Political Geography is the study of the earth in relation to people as they have lived on different parts of the earth, assigned names to landforms and areas, developed customs, and established arbitrary boundaries between land areas.
Physical Geography is the study of landforms. There is taxonomy of landforms, called geomorphology. Physical geography also deals with the development and formation of landforms.
Physical and Political geography are studied in parallel in the classroom.
More on this in my next post. I have a lot of pictures to post on geography so come back!
Wednesday, December 10, 2008
We changed our dinning around a little. The kids work used to be where the long serving table is now. We moved the materials to the other side. This made our dinning room look much bigger and the kids now work on the other side away from the main walking area. We were always stepping over them!
Here is the other side
The cabinet above is where I keep all of the kids supplies.
I took this picture 2 days ago and I have already changed something here! I have replaced a necklace bead activity with a lacing activity I just purchased second hand. I also added the Giraffe puzzle below.
I've had this for a long time. My son understands the count down to Christmas now so he is interested in changing the numbers!
For miscellaneous crafting activities. I have been printing many ideas from the Internet from making Santa, Elves, and Ornaments to making a Reindeer's head from the kids hand and feet prints! My son will actually ask me to look up things on the Internet to do.
This is a wooden Giraffe Puzzle with numbers on one side and the alphabet on the other. I just purchased it from Pier One Imports. My son really likes it.
Sunday, December 7, 2008
The primary children are learning a new song "Pin Pon". I found one version of the song on-line but this is not exactly how we sing it. But you get the idea of the song here. I have only taught the first part of this song. When I first introduce a new song, I give them a little story about the song and I translate. Later on, I will ask questions to see if they know what we are saying. Some children will ask what something means if they do not understand. In the future, I want to incorporate items to go with the song.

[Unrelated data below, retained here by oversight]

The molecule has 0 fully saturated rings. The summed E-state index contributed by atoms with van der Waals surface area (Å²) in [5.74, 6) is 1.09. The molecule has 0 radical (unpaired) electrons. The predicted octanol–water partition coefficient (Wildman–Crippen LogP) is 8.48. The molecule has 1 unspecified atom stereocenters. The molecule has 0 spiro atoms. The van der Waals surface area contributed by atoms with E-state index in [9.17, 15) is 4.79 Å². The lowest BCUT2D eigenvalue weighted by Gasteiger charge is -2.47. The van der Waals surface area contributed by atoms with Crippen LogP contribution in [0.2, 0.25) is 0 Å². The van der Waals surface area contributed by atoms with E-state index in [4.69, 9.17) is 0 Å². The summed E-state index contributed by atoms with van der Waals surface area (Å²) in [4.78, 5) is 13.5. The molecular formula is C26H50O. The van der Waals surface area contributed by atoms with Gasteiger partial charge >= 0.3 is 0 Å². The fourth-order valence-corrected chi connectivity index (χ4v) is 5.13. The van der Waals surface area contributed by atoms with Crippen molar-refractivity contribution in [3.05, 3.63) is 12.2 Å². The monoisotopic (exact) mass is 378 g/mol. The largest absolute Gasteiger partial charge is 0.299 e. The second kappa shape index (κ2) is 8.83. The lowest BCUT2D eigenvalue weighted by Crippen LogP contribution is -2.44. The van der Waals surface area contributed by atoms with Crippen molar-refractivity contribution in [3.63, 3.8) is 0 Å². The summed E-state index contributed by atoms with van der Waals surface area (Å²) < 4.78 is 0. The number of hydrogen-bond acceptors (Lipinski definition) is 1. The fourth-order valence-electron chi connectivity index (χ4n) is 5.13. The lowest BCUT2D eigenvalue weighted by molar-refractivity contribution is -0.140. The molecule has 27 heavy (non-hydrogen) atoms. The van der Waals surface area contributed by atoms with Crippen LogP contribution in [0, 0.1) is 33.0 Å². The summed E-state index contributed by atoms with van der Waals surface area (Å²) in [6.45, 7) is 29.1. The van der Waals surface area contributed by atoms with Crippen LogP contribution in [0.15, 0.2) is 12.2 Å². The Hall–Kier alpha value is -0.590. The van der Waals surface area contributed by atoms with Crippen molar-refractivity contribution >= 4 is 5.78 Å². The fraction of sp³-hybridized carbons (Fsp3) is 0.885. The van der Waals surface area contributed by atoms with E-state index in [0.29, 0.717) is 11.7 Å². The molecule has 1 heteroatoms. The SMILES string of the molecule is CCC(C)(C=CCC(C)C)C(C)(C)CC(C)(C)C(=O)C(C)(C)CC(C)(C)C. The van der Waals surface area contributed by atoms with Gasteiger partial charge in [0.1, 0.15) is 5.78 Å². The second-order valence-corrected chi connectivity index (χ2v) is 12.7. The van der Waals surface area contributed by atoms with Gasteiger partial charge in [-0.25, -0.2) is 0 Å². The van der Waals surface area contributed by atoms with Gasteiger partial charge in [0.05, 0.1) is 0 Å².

We also sang "Feliz Navidad"!
We worked on learning how to express some feelings like: Tengo Calor, Tengo Frio, Tengo hambre, etc.. We played charades to practice these.
Here is what I did.
1. I listed these expressions on a piece of paper and their meaning. Children are sitting on the rug in a circle. One piece of paper for every two students. These hand-outs are found at the bottom of this blog.
2. We went through the expressions twice so they would know how they are pronounced.
3. I had strips of paper of the same expressions for one student to pick and act out while everyone else guessed in Spanish.
4. I made sure to model first. I picked a piece of paper, got up and went to one side of the room, and acted out my expression.
The Children absolutely LOVED IT! The ones that don't usually want to participate were so excited!
5. We went around to everyone and started over on the expressions when we ran out. Everyone that wanted a turn, got a turn.
Here is the expressions handouts:
We also sang "Feliz Navidad" and began working on the weather. We added the weather cards to our Calendar Work.
The upper elementary students received their workbooks this week. "Viva el Espanol System A". I am using the scope and sequence for Viva el Espanol for Lower and Upper Elementary but only the Upper Elementary have a workbook. I assigned them their homework on Tuesday and it was all done on Thursday. They were so excited to receive a workbook!
We have also started working on a small script. They are writing a small script on going to the Doctor. Two students are group together, one is the Doctor and one the patient. They must write the script together using the new vocabulary we are learning plus what they have learned. Tengo.... Me duele.... Parts of the body..... and any new vocabulary they need to make their script work.
Once they are done, I will film them again using my little digital camera. They really love to see themselves on camera! These skits are about 2 minutes long.
Monday, December 1, 2008